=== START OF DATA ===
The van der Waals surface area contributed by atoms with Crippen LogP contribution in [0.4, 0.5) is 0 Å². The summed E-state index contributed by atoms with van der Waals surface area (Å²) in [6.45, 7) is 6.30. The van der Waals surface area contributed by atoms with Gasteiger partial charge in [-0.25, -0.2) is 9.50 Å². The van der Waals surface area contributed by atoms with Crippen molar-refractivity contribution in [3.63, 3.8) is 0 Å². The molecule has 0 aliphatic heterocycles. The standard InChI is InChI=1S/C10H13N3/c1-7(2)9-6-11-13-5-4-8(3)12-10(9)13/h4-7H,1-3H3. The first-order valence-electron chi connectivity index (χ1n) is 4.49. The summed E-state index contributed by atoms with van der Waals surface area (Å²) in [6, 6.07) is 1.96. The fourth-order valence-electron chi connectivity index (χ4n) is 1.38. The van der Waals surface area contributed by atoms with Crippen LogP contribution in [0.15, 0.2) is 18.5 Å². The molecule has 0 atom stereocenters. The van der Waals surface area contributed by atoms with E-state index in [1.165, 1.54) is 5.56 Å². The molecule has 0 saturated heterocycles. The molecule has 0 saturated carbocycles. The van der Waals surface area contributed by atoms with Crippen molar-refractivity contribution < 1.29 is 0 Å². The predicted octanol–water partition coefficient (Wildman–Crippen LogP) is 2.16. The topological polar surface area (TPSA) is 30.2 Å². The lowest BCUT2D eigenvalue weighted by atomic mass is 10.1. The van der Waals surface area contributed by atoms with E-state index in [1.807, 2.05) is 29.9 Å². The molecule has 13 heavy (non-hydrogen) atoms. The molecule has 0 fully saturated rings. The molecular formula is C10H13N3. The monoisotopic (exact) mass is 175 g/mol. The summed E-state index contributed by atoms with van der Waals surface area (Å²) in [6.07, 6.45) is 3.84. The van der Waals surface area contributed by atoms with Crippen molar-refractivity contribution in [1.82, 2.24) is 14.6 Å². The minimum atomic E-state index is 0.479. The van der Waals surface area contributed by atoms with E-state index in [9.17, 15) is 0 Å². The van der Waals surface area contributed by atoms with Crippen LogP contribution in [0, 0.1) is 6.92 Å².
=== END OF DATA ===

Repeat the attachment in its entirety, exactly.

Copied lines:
The van der Waals surface area contributed by atoms with Crippen LogP contribution in [0.4, 0.5) is 0 Å². The summed E-state index contributed by atoms with van der Waals surface area (Å²) in [6.45, 7) is 6.30. The van der Waals surface area contributed by atoms with Gasteiger partial charge in [-0.25, -0.2) is 9.50 Å². The van der Waals surface area contributed by atoms with Crippen molar-refractivity contribution in [3.63, 3.8) is 0 Å². The molecule has 0 aliphatic heterocycles. The standard InChI is InChI=1S/C10H13N3/c1-7(2)9-6-11-13-5-4-8(3)12-10(9)13/h4-7H,1-3H3. The first-order valence-electron chi connectivity index (χ1n) is 4.49. The summed E-state index contributed by atoms with van der Waals surface area (Å²) in [6, 6.07) is 1.96. The fourth-order valence-electron chi connectivity index (χ4n) is 1.38. The van der Waals surface area contributed by atoms with Crippen LogP contribution in [0.15, 0.2) is 18.5 Å². The molecule has 0 atom stereocenters. The van der Waals surface area contributed by atoms with E-state index in [1.165, 1.54) is 5.56 Å². The molecule has 0 saturated heterocycles. The molecule has 0 saturated carbocycles. The van der Waals surface area contributed by atoms with Crippen molar-refractivity contribution < 1.29 is 0 Å². The predicted octanol–water partition coefficient (Wildman–Crippen LogP) is 2.16. The topological polar surface area (TPSA) is 30.2 Å². The lowest BCUT2D eigenvalue weighted by atomic mass is 10.1. The van der Waals surface area contributed by atoms with E-state index in [1.807, 2.05) is 29.9 Å². The molecule has 13 heavy (non-hydrogen) atoms. The molecule has 0 fully saturated rings. The molecular formula is C10H13N3. The monoisotopic (exact) mass is 175 g/mol. The summed E-state index contributed by atoms with van der Waals surface area (Å²) in [6.07, 6.45) is 3.84. The van der Waals surface area contributed by atoms with Crippen molar-refractivity contribution in [1.82, 2.24) is 14.6 Å². The minimum atomic E-state index is 0.479. The van der Waals surface area contributed by atoms with E-state index in [9.17, 15) is 0 Å². The van der Waals surface area contributed by atoms with Crippen LogP contribution in [0, 0.1) is 6.92 Å².